The first time I saw the deadbug performed live by noted performance coach Eric Cressey, it blew my little strength and conditioning mind. How can such a seemly simple exercise in which you lie on your back and move your arms and legs have such an impact? The magic lies in this necessity called core stability.
Your core has many essential roles, but the most vital is resisting unwanted movement. The lower back doesn’t like to flex and extend much because it’s not designed for it like the thoracic (upper back) spine. Before some get their nickers in a knot, the lower back will not explode when moved; it just prefers not to.
Excellent core stability allows the smooth transfer of power from the lower to the upper body, better technique with the big three and Olympic lifts, and better movement on the sporting field. Such a seemly simple exercise with a silly name that will garner some strange looks but will do this and more.
Here we’ll get into the benefits of the deadbug, what good form looks like, and four common deadbug mistakes that may kill your progress.
When you do it right, here is what the deadbug can do for you.
- Reinforces contralateral limb movement: This is the basis of most human movement; moving your opposite arm and leg in a coordinated fashion is vital.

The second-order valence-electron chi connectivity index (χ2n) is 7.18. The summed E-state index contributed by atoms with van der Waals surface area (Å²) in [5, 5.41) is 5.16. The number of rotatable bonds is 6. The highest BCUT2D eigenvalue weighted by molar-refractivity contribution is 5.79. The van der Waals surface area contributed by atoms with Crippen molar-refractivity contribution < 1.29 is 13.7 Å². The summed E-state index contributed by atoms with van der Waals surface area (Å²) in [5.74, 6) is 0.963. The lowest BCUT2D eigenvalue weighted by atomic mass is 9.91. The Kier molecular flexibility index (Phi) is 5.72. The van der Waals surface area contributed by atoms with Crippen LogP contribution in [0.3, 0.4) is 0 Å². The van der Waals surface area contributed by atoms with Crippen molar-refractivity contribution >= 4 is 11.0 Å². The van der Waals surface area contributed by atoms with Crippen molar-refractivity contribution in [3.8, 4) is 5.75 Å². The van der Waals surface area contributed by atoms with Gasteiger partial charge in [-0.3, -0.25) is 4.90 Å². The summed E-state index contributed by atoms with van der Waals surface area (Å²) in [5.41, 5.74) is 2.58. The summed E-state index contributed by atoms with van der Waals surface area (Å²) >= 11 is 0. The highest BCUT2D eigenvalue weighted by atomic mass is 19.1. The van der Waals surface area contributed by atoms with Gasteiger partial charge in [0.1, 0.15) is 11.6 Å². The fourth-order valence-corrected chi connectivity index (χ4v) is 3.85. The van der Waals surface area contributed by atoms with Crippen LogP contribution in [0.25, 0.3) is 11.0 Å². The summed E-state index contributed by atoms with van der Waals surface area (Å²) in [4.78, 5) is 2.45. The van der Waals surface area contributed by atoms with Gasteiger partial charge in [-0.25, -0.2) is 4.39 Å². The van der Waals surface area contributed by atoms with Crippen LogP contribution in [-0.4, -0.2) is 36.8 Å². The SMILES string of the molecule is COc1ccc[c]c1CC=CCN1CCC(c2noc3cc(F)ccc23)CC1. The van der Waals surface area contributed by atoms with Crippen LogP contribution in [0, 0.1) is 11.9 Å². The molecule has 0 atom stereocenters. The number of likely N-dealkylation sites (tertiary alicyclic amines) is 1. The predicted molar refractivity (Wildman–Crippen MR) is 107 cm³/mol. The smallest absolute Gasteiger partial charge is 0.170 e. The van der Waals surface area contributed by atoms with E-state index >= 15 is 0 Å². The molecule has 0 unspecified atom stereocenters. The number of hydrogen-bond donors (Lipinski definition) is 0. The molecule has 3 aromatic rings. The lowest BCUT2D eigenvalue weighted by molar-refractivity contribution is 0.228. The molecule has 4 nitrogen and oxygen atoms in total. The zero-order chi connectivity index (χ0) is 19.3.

- Improves lumbopelvic stability: Fancy way of saying the deadbug strengthens the lower back and hip region. You know, core stability.
- Reinforces better breathing patterns: Breathing down into your diaphragm (belly) is how you are meant to breathe most of the time.
- Better posture: Because your spine is on the floor, you better understand what a neutral spine feels like.
Good Deadbug Form
There is always a little wiggle room for proper form because you are all put together differently, but these following points are deadbug non-negotiables.
- Knees must be above your hips, hands above your shoulders, and your head on the ground.
- Your spine is on the floor in neutral at all times.
- Take a deep breath before you start the rep.
- Moving your opposite arm and opposite leg.
- Breathing out at the end of the rep.
Have you got it? Good, let’s get into some common deadbug mistakes that stop people from getting the best out of this excellent exercise.
4 Deadbug Mistakes
This could be short by saying don’t do the opposite of what was said, but here we’ll go into fixes if you or your lifting friends are making these deadbug mistakes.